WTH Can’t Democrats Quit Trump?
The WSJ’s Barton Swaim Explains


Joe Biden and the Democratic Party love labeling Donald Trump and his MAGA followers as the greatest threat to American democracy. So why are Democratic-aligned Super PACs funding self-declared MAGA candidates in GOP primaries? In a recent article for the Wall Street Journal, Barton Swaim explains that there are two reasons: The strategy has (so far) helped Democrats win in general elections; more importantly, Democrats long for a time when they were part of the heroic resistance against Trump. But this strategy could backfire: Democratic lawfare against Trump is helping him win over voters who think “the system” is rigged against them. And the moment a Democrat-funded MAGA candidate wins a general election, their warnings about MAGA’s threat to democracy will fall flat on its face.

Barton Swaim joined the Wall Street Journal as an editorial page writer in 2018. He writes a regular column on political books. Before joining the Journal, he was an opinion editor at the Weekly Standard. He is the author of The Speechwriter: A Brief Education in Politics (Simon and Schuster, 2016).

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In the wake of Hamas’s October 7 attack on Israel, Joe Biden stood by America’s closest Middle Eastern partner, providing diplomatic cover and military aid. Recently, however, the Biden administration has become increasingly critical of Israeli Prime Minister Benjamin Netanyahu and Israeli operations in Gaza. In March, Biden refused to veto a United Nations Security Council resolution calling for a ceasefire without conditioning it on the release of Israeli hostages or acknowledging the atrocities of October 7. Why the sudden shift in tone from the Biden administration? Will the growing rift between Biden and Netanyahu affect Israel’s war aims in Gaza? And how will Biden’s failure to stand by Israel affect American partnerships in the region?

Dan Senor is the host of the podcast Call Me Back and co-author of New York Times bestselling books The Genius of Israel: The Surprising Resilience of a Divided Nation and Start-Up Nation: The Story of Israel’s Economic Miracle. He is a former Defense Department official, was a senior advisor to former Speaker Paul Ryan’s campaign for vice president, and was a foreign policy advisor to Senator Mitt Romney’s presidential campaigns. Dan was educated at the University of Western Ontario, the Hebrew University of Jerusalem, and Harvard Business School. He is currently a partner at Elliott Investment Management.

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According to President Biden, his stewardship of the economy – which he has dubbed “Bidenomics” – should be praised as the best America has ever seen. Unemployment is down and jobs are up. So why exactly are Americans giving such poor ratings to Bidenomics? Perhaps it’s because Biden’s $1.9 trillion economic stimulus package unleashed the worst inflation in 40 years. And while inflation may be lower today than it was three years ago, its compounding effects mean that prices are still sky-high. On top of that, Americans recently hit a record high of over a trillion dollars in credit card debt. In short, it doesn’t take a PhD to understand that Americans are hurting.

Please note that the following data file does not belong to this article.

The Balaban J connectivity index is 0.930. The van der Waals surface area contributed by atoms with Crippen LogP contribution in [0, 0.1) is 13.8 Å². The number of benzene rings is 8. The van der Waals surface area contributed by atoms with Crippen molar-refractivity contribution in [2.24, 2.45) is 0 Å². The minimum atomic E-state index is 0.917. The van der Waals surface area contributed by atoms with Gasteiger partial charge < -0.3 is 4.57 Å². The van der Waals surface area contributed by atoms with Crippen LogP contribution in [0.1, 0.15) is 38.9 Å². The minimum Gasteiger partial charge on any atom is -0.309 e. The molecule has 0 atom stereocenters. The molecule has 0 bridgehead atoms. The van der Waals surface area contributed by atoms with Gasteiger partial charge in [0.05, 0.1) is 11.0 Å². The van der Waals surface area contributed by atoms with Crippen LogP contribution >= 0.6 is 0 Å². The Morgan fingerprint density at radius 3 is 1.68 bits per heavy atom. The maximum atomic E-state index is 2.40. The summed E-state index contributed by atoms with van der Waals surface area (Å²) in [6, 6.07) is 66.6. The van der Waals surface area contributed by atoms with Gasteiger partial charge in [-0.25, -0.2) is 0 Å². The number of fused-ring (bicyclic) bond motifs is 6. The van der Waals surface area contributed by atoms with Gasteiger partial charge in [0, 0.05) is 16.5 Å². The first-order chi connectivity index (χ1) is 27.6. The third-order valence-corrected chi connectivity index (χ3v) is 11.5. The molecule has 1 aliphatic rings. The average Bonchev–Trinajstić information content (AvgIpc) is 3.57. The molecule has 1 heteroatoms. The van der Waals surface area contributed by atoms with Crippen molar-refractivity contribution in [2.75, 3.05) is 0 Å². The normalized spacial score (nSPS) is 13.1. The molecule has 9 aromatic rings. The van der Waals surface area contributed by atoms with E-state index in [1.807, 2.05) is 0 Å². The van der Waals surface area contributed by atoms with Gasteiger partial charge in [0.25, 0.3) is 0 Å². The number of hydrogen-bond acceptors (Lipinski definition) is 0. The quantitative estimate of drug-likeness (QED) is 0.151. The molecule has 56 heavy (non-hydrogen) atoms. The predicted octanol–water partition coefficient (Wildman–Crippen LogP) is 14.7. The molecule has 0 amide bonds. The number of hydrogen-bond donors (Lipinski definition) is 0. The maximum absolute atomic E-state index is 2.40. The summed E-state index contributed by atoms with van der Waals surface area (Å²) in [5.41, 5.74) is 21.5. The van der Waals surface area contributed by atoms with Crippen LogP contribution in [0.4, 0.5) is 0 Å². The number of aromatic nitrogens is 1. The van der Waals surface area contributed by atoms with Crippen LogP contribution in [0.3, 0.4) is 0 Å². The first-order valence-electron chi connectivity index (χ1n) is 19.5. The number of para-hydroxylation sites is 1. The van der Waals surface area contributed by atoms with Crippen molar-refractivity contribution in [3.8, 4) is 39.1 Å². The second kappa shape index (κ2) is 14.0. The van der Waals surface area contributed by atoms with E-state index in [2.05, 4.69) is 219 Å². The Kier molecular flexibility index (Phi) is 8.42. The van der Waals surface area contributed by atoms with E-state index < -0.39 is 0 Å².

Gary D. Cohn is the Vice Chairman of IBM and served as chief economic advisor and the 11th Director of the National Economic Council to President Donald Trump. Before serving in the White House, Mr. Cohn was President and Chief Operating Officer of Goldman Sachs, a member of the firm’s Board of Directors, and Chairman of the Firmwide Client and Business Standards Committee. Mr. Cohn began his career at U.S. Steel before moving to New York to trade on the New York Commodities Exchange.

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Throughout the COVID-19 pandemic, students, parents, and teachers were told they have to stay home from school in order to stop the spread of disease. Anyone who questioned that advice was labeled a conspiracy theorist who does not “trust the science.” Now, the public is waking up to the real effects of “long COVID” — the longer students stayed away from school, the more they are choosing to stay home today, with all the learning and social loss that implies. Who suffers the most? Minorities and the poor. Who cares? Not the teachers’ unions or the government that caused this disaster.

Nat Malkus is a senior fellow and the deputy director of education policy at the American Enterprise Institute (AEI), where he specializes in empirical research on K–12 schooling. He is a national expert on a range of educational issues that affect students across the country—including Career and Technical Education, school choice, Advanced Placement, standardized testing, and how the nation’s schools responded to the COVID-19 pandemic.

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Following the terrorist attacks of October 7th, Harvard University was among several elite bastions of higher education to show its true colors – moral relativism, raw antisemitism on campus, and poor leadership. Harvard, like other elite institutions, has and will continue to suffer reputational damage for its response. And indeed, the rot of higher ed is deep. It is not that a liberal bias has metastasized into illiberalism, but rather that illiberalism has been layered on top of a creeping and extreme form of leftism. What is going on in our country’s top universities? Who is to blame? How do we solve it?

Lawrence H. Summers was Chief Economist of the World Bank (1991-93), US Secretary of the Treasury (1999-2001), Director of the US National Economic Council (2009-10), and President of Harvard University (2001-06).

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